Despite fine acting, 'A Most Violent Year' lacks some punch

Stars Oscar Issac, Jessica Chastain, and others gamely try to elevate writer-director J.C. Chandor's story about New York's heating oil business of the late 20th century.

Atsushi Nishijima, A24/AP
This photo, released courtesy of A24, shows Jessica Chastain, left, and Oscar Isaac, in a scene from J.C. Chandor's "A Most Violent Year."

Oscar Isaac, so strong in his breakout movie, “Inside Llewyn Davis,” compounds the good impression in writer-director J.C. Chandor’s “A Most Violent Year,” in which he plays Abel Morales, a businessman ensnared in the corrupt oil-heating business in 1981 New York.

It’s a gangster movie that tries to be more than that, not always successfully. In his own small-scale way, Chandor wants to expand the reach of his vision to “Godfather” status, with Abel as his shining (tainted) knight.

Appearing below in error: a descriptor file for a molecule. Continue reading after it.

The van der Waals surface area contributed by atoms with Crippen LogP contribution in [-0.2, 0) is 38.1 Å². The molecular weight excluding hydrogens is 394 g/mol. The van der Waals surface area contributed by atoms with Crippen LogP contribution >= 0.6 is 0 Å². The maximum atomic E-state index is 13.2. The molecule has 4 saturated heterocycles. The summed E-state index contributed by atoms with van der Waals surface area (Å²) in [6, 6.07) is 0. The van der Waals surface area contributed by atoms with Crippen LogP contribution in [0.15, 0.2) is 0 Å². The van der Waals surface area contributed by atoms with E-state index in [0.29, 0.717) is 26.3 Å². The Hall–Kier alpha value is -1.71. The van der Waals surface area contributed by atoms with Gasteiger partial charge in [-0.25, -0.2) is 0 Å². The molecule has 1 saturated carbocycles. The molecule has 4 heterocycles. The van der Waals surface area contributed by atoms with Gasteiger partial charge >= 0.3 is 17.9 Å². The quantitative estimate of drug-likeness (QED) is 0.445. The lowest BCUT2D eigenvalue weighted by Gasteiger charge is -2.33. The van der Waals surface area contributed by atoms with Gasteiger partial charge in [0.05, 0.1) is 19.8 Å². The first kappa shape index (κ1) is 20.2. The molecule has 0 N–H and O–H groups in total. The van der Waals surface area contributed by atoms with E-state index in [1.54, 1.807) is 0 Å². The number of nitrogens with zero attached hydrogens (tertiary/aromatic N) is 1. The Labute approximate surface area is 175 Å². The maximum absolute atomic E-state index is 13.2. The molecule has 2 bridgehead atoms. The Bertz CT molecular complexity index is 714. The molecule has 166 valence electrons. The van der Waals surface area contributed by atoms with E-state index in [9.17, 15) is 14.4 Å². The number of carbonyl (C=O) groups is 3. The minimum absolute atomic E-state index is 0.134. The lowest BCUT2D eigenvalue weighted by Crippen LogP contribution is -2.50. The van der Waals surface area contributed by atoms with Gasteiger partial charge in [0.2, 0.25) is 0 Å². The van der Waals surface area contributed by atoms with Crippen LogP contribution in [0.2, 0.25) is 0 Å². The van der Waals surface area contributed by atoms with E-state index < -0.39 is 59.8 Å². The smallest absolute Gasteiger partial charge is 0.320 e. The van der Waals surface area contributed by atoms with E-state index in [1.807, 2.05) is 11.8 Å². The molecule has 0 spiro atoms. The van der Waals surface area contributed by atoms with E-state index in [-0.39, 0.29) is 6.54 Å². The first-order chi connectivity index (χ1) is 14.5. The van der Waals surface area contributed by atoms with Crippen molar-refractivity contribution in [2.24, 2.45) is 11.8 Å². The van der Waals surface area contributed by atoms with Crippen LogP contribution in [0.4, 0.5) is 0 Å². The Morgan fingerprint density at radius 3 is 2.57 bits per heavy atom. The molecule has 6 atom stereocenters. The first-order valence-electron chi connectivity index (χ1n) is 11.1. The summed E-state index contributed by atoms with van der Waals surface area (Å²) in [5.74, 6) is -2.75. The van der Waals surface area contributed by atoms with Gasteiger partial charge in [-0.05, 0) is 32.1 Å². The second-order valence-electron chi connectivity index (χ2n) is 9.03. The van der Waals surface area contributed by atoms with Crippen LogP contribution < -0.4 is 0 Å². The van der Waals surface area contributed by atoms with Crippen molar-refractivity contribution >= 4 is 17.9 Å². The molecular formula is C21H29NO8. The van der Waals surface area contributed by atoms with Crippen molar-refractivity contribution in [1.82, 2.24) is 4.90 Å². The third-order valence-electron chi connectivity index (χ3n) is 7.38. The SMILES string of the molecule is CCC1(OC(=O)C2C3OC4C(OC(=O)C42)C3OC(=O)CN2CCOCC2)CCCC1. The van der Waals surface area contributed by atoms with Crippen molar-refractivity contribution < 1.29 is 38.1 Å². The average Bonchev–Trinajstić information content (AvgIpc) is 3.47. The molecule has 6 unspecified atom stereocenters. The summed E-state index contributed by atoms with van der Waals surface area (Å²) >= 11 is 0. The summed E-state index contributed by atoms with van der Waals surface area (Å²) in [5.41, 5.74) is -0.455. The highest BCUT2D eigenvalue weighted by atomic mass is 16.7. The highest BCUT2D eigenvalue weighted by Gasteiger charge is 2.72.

His ambitions exceed his grasp, and his budget, but there are fine performances throughout not only by Isaac but also by Jessica Chastain as his brassy wife, Albert Brooks as the company lawyer, and David Oyelowo (currently also playing Martin Luther King Jr. in “Selma”) as an unsparing assistant district attorney. 

Grade: B (Rated R for language and some violence.)

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